Kyiv Post | 26Nov2009 | Editorial
This month Ukraine simultaneously commemorated one of its biggest
tragedies, the Holodomor, and a major victory, the Orange Revolution.
Sadly, just like there are those who deny that the Holocaust happened,
people -- ranging from ordinary individuals to influential world
leaders -- are still in denial over these two historic Ukrainian events.
Russia’s leadership and its allies in the European Union, as well as
the Party of Regions led by presidential candidate Victor Yanukovych,
deny that the Holodomor amounted to nation-crushing genocide against
Ukrainians. Similarly, the Party of Regions has recently stepped up its
campaign denying that fraud took place during the 2004 presidential
elections, triggering the Orange Revolution when millions of Ukrainians
could not stomach the idea of an election stolen on behalf of
Ukrainians, their neighbors and the rest of the world should confront
those who falsify, minimize and deny the past. A clear understanding of
history is a prerequisite to future progress.
The Holodomor famine that was orchestrated in 1932-33 by Josef Stalin
is commemorated every last Saturday of November. Records show that up
to 10 million people died, leaving many more survivors scarred with
memories of mothers eating the limbs of their own children to survive.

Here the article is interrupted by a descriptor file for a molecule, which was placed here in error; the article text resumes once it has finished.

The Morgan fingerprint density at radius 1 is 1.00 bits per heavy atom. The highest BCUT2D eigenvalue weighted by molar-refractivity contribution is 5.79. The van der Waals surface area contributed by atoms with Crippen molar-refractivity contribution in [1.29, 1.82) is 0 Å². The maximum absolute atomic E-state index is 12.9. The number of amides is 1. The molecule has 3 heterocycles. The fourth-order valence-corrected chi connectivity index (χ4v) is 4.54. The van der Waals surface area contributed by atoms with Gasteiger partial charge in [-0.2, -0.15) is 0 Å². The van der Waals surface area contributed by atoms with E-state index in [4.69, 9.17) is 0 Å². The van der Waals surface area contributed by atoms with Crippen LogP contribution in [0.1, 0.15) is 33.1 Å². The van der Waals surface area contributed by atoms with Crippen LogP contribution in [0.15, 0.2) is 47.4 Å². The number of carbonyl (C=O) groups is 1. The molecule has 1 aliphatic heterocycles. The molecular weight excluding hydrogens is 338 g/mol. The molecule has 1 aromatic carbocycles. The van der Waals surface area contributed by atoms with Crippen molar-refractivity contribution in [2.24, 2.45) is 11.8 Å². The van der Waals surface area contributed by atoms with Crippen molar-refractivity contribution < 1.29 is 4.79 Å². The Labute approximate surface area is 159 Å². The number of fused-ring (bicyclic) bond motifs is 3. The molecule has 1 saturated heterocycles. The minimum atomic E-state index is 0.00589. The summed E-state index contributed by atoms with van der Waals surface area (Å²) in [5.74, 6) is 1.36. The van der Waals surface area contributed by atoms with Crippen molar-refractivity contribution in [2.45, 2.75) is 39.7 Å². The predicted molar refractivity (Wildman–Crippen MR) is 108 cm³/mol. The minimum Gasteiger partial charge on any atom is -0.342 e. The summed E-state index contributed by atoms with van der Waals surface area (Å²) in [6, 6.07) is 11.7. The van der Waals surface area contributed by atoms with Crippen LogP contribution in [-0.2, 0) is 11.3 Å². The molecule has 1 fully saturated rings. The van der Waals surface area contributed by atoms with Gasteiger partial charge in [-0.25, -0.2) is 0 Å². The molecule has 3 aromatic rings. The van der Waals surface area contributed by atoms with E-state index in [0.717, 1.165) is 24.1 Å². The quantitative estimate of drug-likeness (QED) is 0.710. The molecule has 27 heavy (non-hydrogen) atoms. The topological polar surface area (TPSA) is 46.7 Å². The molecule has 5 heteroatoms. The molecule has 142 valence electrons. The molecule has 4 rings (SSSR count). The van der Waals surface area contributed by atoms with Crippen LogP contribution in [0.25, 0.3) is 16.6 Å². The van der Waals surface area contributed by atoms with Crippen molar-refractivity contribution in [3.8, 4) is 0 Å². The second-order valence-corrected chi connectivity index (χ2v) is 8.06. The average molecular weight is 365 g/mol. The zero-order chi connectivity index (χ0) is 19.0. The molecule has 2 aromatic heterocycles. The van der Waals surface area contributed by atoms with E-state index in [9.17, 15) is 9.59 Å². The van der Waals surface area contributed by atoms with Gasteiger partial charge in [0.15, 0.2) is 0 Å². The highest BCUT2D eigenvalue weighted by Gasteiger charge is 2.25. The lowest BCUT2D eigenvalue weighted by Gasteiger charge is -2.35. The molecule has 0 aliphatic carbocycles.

On presidential orders, the State Security Service opened its archives
of records of these events a few years ago, and other countries -- such
as Canada -- have recognized the Ukrainian interpretation of the
famine. Despite the official records and accounts of surviving
witnesses, there are plenty of people who still deny that the Holodomor
Denial of the 2004 election fraud is also back on the political agenda,
despite overwhelming evidence to the contrary. Ukraine’s Supreme Court
ruled that the fraud in the Nov. 21, 2004, second round of voting was
so rampant that it was impossible to tell who won the presidency.
Although the Central Election Commission declared Yanukovych the
winner, the international community (with the exception of Russia) did
not recognize the result.
But more importantly, millions of Ukrainian people came out into the
street because they believed that their basic constitutional right, the
right to elect their nation’s leader, was stolen. Their voices are the
verdict that matters. Because of this peaceful uprising, Victor
Yushchenko was propelled to presidency in a repeat vote on Dec. 26,
History cannot be changed. But its lessons have to be learned and its
victims remembered. A brighter future depends on those of us who are
alive today to accurately remember the nation’s triumphs and tragedies.
The voices of those who offer false and distorted versions of history
should be drowned out with the truth. Understanding the mistakes and
crimes of the past is a prerequisite to not repeating them.